HB 3564: Relating to the prosecution of certain conduct constituting the offense of indecency with a child.HB 3564 would expand the "Romeo and Juliet" defense (consensual sexual partners are within three years of one another's age) to indecency with a child to include gay relationships, or as Rep. Debbie Riddle put it, adding a "Romeo and Romeo" exception.
HB 2973: Relating to the insanity defense in a criminal case.
Throughout all the discussion of the "Romeo and Juliet" exception to the so-called "Jessica's Law" in 2007, that oversight certainly never occurred to me, and I watched the process pretty closely. Good catch.
Coleman's second bill, HB 2973, focuses on a topic discussed here recently on Grits in the context of Andre Thomas, the schizophrenic death row inmate who murdered his family then plucked out both his eyes and ate one: Whether the test for legal insanity should be simply whether the defendant "knows the difference between right and wrong." NAMI-Texas said the current definition is so narrow as to be "meaningless."
Under Coleman's proposed redefinition, it would be an affirmative defense to prosecution if an actor with a severe mental illness or defect "was unable to appreciate the nature and quality of the actor's conduct" or did not "appreciate that the actor's conduct was legally or morally wrong."
Rep. Miklos raised the objection that saying someone's conduct was "morally wrong" was a subjective standard, that everyone's definition of morality may be different. Chairman Gallego added that everyone on the dais likely had a different moral view of abortion, which could make "morally wrong" a moving target.
But George Parnham, a criminal defense lawyer testifying for the bill, did a good job of explaining the standard. He compared the subjective nature of the standard to defendants claiming "self defense" as an affirmative defense in a murder case. When assessing "self defense," juries are asked to consider the relative danger of a situation from the perspective of the shooter. Similarly, if a severely mentally ill person hears voices they believe to be God commanding them to do something, for example, since disobedience to God is wrong in the moral construct of the mentally ill individual, a killer following such "divine" instructions would qualify for the affirmative defense.
The discussion centered mostly around the Andrea Yates case - the mother who drowned her five children in a fit of postpartum psychosis believing it would save their immortal souls.
Somehow, as the discussion went on, I found myself thinking of the story of Abraham in the Bible, ordered by God to take his son Isaac to the top of the mountain and sacrifice his life. Abraham dutifully took Isaac to the appointed spot and tearfully raised his blade, ready and willing to plunge it into the body of his only progeny, when Divine Intervention stayed his hand. Abraham serendipitously found a goat whose horns were stuck in the brambles and sacrificed it instead.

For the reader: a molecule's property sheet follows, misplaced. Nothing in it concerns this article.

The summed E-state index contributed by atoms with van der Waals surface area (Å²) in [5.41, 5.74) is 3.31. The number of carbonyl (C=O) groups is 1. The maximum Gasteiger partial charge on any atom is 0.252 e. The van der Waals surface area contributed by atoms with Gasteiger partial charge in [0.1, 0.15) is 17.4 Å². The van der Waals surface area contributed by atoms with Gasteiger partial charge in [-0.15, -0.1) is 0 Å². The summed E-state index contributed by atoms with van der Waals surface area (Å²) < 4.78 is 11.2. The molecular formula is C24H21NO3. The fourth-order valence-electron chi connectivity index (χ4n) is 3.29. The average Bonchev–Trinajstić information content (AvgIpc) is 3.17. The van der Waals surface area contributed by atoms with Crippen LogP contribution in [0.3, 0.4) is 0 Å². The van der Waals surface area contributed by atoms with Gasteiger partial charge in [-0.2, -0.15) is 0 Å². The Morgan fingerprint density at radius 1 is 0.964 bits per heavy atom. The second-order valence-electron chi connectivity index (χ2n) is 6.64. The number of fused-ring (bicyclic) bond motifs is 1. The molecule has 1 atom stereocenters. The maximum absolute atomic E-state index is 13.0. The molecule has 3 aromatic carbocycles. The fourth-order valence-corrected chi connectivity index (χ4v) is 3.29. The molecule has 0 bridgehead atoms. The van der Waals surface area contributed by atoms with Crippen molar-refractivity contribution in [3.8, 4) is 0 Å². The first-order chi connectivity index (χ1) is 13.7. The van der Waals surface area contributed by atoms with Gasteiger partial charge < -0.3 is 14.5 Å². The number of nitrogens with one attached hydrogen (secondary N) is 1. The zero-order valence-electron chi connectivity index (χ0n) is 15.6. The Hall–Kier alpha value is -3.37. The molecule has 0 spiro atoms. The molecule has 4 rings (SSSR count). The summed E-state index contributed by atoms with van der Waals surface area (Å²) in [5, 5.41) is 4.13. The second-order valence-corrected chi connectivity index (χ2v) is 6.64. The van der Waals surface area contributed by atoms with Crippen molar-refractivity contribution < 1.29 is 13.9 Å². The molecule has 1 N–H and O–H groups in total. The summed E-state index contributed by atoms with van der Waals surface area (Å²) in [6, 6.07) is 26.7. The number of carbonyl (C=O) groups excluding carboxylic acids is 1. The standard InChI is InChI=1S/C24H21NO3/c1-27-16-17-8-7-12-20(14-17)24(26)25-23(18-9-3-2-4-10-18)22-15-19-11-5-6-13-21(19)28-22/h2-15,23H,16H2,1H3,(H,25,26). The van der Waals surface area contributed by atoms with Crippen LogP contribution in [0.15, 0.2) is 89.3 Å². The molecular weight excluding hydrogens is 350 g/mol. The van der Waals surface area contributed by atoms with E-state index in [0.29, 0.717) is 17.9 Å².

No one else was there with Abraham to verify this story on the mountaintop, but from a modern perspective, we would not be surprised to discover Abraham was a schizophrenic hearing voices he believed to be God. Perhaps it's only by chance of fate that he didn't end his filial line at that moment rather than siring the Jewish people. I found myself wondering how the story about nearly killing Isaac would be viewed if Abraham were evaluated today by a mental health professional? It's as though Andrea Yates had decided at the last minute not to drown her children and instead founded a religion.
Such theological matters aside, Coleman's proposed definition reflects a medical understanding of mental illness rather than taking a black and white, "right and wrong" approach to mental-illness driven tragedies. He referred to current law as the "Hinckley Standard," reflecting changes made to various state laws in the '80s as a backlash after John Hinckley tried to assassinate President Ronald Reagan and was found not guilty by reason of insanity.
Andrea Yates' story, said Coleman, brought that reactionary standard back into focus and inspired this bill. Yates' defense lawyer was one of the witnesses testifying. Another gentleman related a heartwrenching tale of his step-daughter's struggle with schizophrenia and the religious delusions that led her to attack her father with a bow and arrow before she was shot by her father's officeworkers and police. A terrible story. I felt awful for the poor guy and his family.
The committee had an interesting and informative discussion on the subject of people who, as Judge Cathy Cochran wrote recently about Andre Thomas, are "clearly 'crazy,' but ... also 'sane' under Texas law."
I liked both bills. You can watch the video here, beginning at the 4:17:45 mark.